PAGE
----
ThinSkin writes: "People normally rule out ergonomic mice because these mice are just plain kooky, or their features don't extend beyond two buttons and a scroll wheel. The VerticalMouse 3 is doing everything it can do to break into mainstream use by offering a very familiar shape that resembles an ordinary mouse turned 90 degrees, while also providing five buttons and four one-the-fly dpi modes (up to 2600 dpi). ExtremeTech's review of the VerticalMouse 3 cites very positive experiences with the mouse, although warns users that it slightly errs from a true, 90 degree handshake position."

Submission + - Is Open Source Dying? (

jeevesbond writes: "With companies like IBM publically supporting Open Source but quietly scuttling it in the background, suffocating attacks from Microsoft, the impending approval of the OOXML specification as an ISO standard, Dell refusing to sell Linux to businesses, failed legislation in many states, and the 'pissing match' over GPLv3, eWeek asks: 'Is Open Source dying?'"

Submission + - Nanobes - The Lack of Research (

Undead_Kangaroo writes: "I was reading through an old Discover of mine from 2001 and saw an article about some proposed nano-scale microbes called "nanobes." Apparently they were discovered in 1996 — 11 years ago — but upon looking online today I see no new research on these things, even though they appear to be a new form of life. Seven years have gone by since that article was published, yet the information I'm finding online says nothing about any new research on these things — what the hell? Where is the new research? Why aren't these things being scutinized by biologists the world over?"

Submission + - Vonage spams customers, burns biggest fans (

Andy Sernovitz writes: "Vonage is harvesting names from their refer-a-friend program for spam. This is happening to thousands of subscribers. This doozy combines spam, theft of customer data, and an incredibly stupid way to turn your loyal fans into enemies. Details here: tml

I am a Vonage customer. In December, 2004 I entered 18 friends' email addresses in their refer-a-friend program. This was clearly intended to be a one-time referral, on an opt-in basis, from me to my friends. 30 months later ....

Vonage crossed all lines of good taste, privacy, and ethics. They send a mass email to my friends — USING MY NAME — in a shameless promotion. In fact, my name was used in the email 3 times, as if I had endorsed the message and gave permission to use my friends' names.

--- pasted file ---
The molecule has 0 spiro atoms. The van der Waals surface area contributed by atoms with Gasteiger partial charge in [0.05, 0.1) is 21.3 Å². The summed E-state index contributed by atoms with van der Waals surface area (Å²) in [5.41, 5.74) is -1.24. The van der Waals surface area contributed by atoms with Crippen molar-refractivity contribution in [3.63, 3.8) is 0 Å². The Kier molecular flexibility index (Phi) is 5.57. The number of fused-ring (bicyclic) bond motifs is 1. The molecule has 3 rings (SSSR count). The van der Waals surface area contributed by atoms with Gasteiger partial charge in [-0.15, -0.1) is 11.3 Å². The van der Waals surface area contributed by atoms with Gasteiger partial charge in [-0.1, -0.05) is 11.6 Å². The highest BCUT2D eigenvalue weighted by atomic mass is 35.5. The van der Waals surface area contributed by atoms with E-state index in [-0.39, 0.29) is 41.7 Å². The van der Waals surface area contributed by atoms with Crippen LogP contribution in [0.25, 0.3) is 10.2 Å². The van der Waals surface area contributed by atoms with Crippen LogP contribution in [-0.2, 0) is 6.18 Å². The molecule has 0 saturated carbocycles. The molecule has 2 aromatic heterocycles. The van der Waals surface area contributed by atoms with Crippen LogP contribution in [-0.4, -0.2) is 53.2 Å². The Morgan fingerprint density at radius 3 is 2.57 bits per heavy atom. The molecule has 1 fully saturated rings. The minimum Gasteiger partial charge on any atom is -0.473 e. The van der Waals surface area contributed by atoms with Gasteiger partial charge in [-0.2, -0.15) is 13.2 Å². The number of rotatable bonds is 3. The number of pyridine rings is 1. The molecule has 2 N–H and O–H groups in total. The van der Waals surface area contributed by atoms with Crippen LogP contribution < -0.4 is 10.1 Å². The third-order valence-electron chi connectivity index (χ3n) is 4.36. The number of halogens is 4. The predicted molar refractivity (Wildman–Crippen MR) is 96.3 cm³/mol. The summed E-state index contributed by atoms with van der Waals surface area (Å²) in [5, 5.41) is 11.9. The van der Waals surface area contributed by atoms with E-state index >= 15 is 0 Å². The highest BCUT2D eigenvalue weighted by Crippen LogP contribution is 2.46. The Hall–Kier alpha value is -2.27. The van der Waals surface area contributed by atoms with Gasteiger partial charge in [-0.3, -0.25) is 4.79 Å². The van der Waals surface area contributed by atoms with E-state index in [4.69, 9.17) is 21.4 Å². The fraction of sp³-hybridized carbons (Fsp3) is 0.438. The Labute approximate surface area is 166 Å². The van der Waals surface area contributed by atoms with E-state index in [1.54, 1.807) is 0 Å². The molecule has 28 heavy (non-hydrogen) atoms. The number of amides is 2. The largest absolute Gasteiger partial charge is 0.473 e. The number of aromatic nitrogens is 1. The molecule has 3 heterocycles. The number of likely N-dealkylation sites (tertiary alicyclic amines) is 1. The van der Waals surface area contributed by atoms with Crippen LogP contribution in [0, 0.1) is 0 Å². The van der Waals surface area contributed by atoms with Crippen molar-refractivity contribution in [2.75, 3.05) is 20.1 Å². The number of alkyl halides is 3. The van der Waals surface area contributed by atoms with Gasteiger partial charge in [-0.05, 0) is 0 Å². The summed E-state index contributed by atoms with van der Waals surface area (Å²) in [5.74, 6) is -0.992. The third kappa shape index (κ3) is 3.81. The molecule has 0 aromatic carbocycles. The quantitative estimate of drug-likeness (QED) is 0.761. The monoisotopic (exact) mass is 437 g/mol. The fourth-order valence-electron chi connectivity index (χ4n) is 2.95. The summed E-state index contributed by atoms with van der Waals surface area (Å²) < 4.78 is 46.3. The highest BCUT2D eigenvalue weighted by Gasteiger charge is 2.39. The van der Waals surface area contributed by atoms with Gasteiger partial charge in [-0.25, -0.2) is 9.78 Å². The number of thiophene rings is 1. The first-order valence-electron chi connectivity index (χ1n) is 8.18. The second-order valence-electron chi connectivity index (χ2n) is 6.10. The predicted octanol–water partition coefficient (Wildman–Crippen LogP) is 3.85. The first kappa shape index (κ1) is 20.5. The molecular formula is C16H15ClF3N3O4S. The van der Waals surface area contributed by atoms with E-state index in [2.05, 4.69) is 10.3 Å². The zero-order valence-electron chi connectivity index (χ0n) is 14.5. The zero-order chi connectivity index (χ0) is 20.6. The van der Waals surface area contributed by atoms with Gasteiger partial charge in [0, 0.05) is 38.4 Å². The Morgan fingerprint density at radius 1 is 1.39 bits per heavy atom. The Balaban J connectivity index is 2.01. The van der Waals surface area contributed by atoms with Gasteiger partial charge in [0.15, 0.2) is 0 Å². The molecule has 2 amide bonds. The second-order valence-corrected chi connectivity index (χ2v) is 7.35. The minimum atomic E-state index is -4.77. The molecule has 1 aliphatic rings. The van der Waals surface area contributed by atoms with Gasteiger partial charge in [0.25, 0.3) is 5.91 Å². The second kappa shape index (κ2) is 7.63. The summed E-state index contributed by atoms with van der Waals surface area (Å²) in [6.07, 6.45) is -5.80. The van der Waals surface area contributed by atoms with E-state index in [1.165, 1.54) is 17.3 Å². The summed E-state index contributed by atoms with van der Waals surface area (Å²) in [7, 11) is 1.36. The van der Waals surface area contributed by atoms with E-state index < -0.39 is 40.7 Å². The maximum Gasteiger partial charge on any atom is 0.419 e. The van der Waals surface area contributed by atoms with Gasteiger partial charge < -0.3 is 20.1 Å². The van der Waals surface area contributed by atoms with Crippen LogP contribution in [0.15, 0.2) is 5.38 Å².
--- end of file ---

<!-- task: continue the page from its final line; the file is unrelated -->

• Vonage is harvesting names from their refer-a-friend program to send spam promotions.
  • Vonage is violating their customers privacy by using data from customer accounts for a marketing campaign.
  • Vonage has used their customers names for testimonials without permission of the customers.

Wow. Vonage is so evil on so many levels. And stupid.

What they did ...
  • creates massive, insane anger
  • is illegal — violates both CAN-SPAM and privacy statutes
  • perverts the trust of their best customers, those who were willing to recommend them to their friends
  • turns influentials into enemies

(The saddest thing is that Vonage could have been a truly great company. Google great, great. All they had to do was not be the phone company — a very low bar. But they are so much more horrible that even the phone companies ever were. Worse service, worse support, and a crappy attitude. What a shame.)"


Submission + - Teach high school kids all they need in 4 hours

mshuflin writes: I am going to be volunteering in a couple of weeks to teach computer classes for a program with works with students doing community service and/or restitution. They want me to teach 4 sessions of 1 hour each, and they want me to choose things which will be helpful skills for school or a job. Given this limited time, and considering that the students vary in age from 13 to 18, as well as skill level with technology, What should I focus on?
First Person Shooters (Games)

Submission + - EA's Battlefield 2 Stats Blowup